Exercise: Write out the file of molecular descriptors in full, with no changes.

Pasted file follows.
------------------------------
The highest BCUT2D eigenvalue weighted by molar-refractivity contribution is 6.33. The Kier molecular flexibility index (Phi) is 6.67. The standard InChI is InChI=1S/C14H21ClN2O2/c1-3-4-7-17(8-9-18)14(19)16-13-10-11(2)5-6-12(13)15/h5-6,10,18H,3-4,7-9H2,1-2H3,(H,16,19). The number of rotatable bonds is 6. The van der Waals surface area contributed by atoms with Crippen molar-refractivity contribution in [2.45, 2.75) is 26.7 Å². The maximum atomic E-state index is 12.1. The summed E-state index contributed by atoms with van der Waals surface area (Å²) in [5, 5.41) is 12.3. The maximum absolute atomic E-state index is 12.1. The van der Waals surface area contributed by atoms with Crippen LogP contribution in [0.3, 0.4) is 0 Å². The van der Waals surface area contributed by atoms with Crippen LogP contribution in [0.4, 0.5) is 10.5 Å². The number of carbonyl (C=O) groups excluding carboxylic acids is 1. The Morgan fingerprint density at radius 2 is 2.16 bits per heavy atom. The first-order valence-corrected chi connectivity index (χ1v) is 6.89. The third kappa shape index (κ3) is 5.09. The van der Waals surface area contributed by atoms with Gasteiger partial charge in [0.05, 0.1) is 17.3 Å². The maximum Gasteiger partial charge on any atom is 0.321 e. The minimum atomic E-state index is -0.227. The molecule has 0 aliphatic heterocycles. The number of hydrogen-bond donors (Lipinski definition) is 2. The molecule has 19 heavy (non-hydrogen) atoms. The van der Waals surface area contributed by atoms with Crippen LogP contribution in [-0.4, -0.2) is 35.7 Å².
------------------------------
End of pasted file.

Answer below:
The highest BCUT2D eigenvalue weighted by molar-refractivity contribution is 6.33. The Kier molecular flexibility index (Phi) is 6.67. The standard InChI is InChI=1S/C14H21ClN2O2/c1-3-4-7-17(8-9-18)14(19)16-13-10-11(2)5-6-12(13)15/h5-6,10,18H,3-4,7-9H2,1-2H3,(H,16,19). The number of rotatable bonds is 6. The van der Waals surface area contributed by atoms with Crippen molar-refractivity contribution in [2.45, 2.75) is 26.7 Å². The maximum atomic E-state index is 12.1. The summed E-state index contributed by atoms with van der Waals surface area (Å²) in [5, 5.41) is 12.3. The maximum absolute atomic E-state index is 12.1. The van der Waals surface area contributed by atoms with Crippen LogP contribution in [0.3, 0.4) is 0 Å². The van der Waals surface area contributed by atoms with Crippen LogP contribution in [0.4, 0.5) is 10.5 Å². The number of carbonyl (C=O) groups excluding carboxylic acids is 1. The Morgan fingerprint density at radius 2 is 2.16 bits per heavy atom. The first-order valence-corrected chi connectivity index (χ1v) is 6.89. The third kappa shape index (κ3) is 5.09. The van der Waals surface area contributed by atoms with Gasteiger partial charge in [0.05, 0.1) is 17.3 Å². The maximum Gasteiger partial charge on any atom is 0.321 e. The minimum atomic E-state index is -0.227. The molecule has 0 aliphatic heterocycles. The number of hydrogen-bond donors (Lipinski definition) is 2. The molecule has 19 heavy (non-hydrogen) atoms. The van der Waals surface area contributed by atoms with Crippen LogP contribution in [-0.4, -0.2) is 35.7 Å².